The estimation of the frequency of adverse reactions is based on a pooled analysis of data from clinical studies.
The most frequently reported adverse reactions during treatment are application site reactions.
Adverse reactions are listed by MedDRA SOC and the individual adverse reactions are listed starting with the most frequently reported. Within each frequency grouping, adverse reactions are presented in the order of decreasing seriousness.
Very common (≥1/10); Common (≥1/100 to <1/10); Uncommon (≥1/1,000 to <1/100); Rare (≥1/10,000 to <1/1,000); Very rare (<1/10,000); Not known (cannot be estimated from the available data). (See Table 6.)
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Paediatric population: No clinically relevant differences between the safety profiles in adult and adolescent populations have been observed. A total of 106 adolescent subjects were treated in one open-label clinical trial. See Pharmacology: Pharmacodynamics under Actions for further details regarding this trial.
The following adverse reactions are considered to be related to the pharmacological classes of calcipotriol and betamethasone, respectively: Calcipotriol: Adverse reactions include application site reactions, pruritus, skin irritation, burning and stinging sensation, dry skin, erythema, rash, dermatitis, psoriasis aggravated, photosensitivity and hypersensitivity reactions, including very rare cases of angioedema and facial oedema.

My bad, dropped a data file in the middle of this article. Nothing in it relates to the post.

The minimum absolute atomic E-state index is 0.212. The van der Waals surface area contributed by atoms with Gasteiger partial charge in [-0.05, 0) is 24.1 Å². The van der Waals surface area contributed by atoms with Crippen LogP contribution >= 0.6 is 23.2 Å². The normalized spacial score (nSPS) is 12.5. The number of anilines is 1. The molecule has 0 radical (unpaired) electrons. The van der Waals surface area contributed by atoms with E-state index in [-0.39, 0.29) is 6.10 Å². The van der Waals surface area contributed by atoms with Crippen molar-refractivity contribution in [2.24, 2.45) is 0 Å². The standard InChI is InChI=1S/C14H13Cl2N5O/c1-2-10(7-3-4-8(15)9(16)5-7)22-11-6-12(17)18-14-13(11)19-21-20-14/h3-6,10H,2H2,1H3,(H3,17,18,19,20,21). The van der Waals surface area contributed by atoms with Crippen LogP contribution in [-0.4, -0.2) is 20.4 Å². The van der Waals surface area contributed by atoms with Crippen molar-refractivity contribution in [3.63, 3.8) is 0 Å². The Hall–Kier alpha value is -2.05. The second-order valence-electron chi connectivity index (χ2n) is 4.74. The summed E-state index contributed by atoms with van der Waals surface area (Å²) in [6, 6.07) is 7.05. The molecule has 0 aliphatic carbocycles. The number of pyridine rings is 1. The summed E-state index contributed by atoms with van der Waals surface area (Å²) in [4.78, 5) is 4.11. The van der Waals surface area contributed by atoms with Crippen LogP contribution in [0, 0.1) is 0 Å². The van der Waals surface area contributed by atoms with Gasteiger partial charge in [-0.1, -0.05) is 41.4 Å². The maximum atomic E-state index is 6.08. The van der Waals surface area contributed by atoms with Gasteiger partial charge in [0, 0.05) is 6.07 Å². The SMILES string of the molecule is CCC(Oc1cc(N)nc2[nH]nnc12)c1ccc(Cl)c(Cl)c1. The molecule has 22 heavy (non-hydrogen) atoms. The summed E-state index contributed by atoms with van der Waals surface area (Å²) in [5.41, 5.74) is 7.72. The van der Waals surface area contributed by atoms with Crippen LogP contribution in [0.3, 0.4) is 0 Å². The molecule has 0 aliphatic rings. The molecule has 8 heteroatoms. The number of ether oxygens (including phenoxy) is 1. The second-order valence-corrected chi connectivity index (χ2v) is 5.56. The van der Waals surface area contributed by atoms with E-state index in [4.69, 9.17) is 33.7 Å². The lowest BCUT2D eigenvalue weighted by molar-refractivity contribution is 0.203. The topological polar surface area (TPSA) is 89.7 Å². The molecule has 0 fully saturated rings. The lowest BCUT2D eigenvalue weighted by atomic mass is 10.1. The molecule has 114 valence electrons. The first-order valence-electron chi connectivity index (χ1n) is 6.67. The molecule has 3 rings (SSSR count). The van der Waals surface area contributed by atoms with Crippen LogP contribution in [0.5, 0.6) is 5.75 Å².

Systemic effects after topical use may appear very rarely causing hypercalcaemia or hypercalciuria (see Precautions).
Betamethasone (as dipropionate): Local reactions can occur after topical use, especially during prolonged application, including skin atrophy, telangiectasia, striae, folliculitis, hypertrichosis, perioral dermatitis, allergic contact dermatitis, depigmentation, and colloid milia.
When treating psoriasis with topical corticosteroids, there may be a risk of generalised pustular psoriasis.
Systemic reactions due to topical use of corticosteroids are rare in adults; however, they can be severe. Adrenocortical suppression, cataract, infections, impaired glycaemic control of diabetes mellitus, and increase of intra-ocular pressure can occur, especially after long-term treatment. Systemic reactions occur more frequently when applied under occlusion (plastic, skin folds), when applied on large areas, and during long-term treatment (see Precautions).